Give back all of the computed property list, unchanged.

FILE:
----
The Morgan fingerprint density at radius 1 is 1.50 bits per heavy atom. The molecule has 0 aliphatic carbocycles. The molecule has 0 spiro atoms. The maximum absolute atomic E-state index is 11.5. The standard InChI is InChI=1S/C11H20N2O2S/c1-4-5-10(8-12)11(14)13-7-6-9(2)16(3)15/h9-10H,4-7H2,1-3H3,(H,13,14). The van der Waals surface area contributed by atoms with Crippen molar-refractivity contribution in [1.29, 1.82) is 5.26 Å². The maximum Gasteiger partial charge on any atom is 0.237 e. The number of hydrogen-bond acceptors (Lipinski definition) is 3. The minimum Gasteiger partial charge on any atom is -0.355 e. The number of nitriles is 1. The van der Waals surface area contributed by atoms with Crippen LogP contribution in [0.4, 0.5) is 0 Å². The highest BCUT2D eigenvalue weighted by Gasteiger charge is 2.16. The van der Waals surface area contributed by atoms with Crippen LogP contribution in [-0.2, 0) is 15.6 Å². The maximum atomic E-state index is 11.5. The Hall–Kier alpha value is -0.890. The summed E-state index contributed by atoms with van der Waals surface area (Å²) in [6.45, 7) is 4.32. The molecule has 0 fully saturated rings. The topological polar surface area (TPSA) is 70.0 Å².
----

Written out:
The Morgan fingerprint density at radius 1 is 1.50 bits per heavy atom. The molecule has 0 aliphatic carbocycles. The molecule has 0 spiro atoms. The maximum absolute atomic E-state index is 11.5. The standard InChI is InChI=1S/C11H20N2O2S/c1-4-5-10(8-12)11(14)13-7-6-9(2)16(3)15/h9-10H,4-7H2,1-3H3,(H,13,14). The van der Waals surface area contributed by atoms with Crippen molar-refractivity contribution in [1.29, 1.82) is 5.26 Å². The maximum Gasteiger partial charge on any atom is 0.237 e. The number of hydrogen-bond acceptors (Lipinski definition) is 3. The minimum Gasteiger partial charge on any atom is -0.355 e. The number of nitriles is 1. The van der Waals surface area contributed by atoms with Crippen LogP contribution in [0.4, 0.5) is 0 Å². The highest BCUT2D eigenvalue weighted by Gasteiger charge is 2.16. The van der Waals surface area contributed by atoms with Crippen LogP contribution in [-0.2, 0) is 15.6 Å². The maximum atomic E-state index is 11.5. The Hall–Kier alpha value is -0.890. The summed E-state index contributed by atoms with van der Waals surface area (Å²) in [6.45, 7) is 4.32. The molecule has 0 fully saturated rings. The topological polar surface area (TPSA) is 70.0 Å².